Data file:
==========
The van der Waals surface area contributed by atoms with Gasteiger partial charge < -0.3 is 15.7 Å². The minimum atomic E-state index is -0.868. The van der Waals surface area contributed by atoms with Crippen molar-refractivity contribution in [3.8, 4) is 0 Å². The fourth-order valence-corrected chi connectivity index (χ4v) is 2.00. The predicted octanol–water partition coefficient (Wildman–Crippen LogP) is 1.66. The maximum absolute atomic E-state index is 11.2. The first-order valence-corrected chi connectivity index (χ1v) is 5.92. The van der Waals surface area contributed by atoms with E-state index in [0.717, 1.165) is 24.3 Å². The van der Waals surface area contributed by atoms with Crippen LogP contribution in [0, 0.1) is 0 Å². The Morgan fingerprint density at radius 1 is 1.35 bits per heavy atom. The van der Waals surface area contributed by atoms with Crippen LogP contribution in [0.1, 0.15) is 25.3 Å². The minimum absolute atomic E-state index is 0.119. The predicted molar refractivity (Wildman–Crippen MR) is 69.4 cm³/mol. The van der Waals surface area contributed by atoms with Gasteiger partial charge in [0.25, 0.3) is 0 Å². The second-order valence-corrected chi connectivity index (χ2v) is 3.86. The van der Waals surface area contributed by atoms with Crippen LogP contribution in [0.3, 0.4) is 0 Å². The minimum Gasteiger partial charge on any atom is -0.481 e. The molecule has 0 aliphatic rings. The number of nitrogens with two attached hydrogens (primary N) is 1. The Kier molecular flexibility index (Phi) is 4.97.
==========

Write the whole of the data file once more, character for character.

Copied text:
The van der Waals surface area contributed by atoms with Gasteiger partial charge < -0.3 is 15.7 Å². The minimum atomic E-state index is -0.868. The van der Waals surface area contributed by atoms with Crippen molar-refractivity contribution in [3.8, 4) is 0 Å². The fourth-order valence-corrected chi connectivity index (χ4v) is 2.00. The predicted octanol–water partition coefficient (Wildman–Crippen LogP) is 1.66. The maximum absolute atomic E-state index is 11.2. The first-order valence-corrected chi connectivity index (χ1v) is 5.92. The van der Waals surface area contributed by atoms with E-state index in [0.717, 1.165) is 24.3 Å². The van der Waals surface area contributed by atoms with Crippen LogP contribution in [0, 0.1) is 0 Å². The Morgan fingerprint density at radius 1 is 1.35 bits per heavy atom. The van der Waals surface area contributed by atoms with Crippen LogP contribution in [0.1, 0.15) is 25.3 Å². The minimum absolute atomic E-state index is 0.119. The predicted molar refractivity (Wildman–Crippen MR) is 69.4 cm³/mol. The van der Waals surface area contributed by atoms with Gasteiger partial charge in [0.25, 0.3) is 0 Å². The second-order valence-corrected chi connectivity index (χ2v) is 3.86. The van der Waals surface area contributed by atoms with Crippen LogP contribution in [0.3, 0.4) is 0 Å². The minimum Gasteiger partial charge on any atom is -0.481 e. The molecule has 0 aliphatic rings. The number of nitrogens with two attached hydrogens (primary N) is 1. The Kier molecular flexibility index (Phi) is 4.97.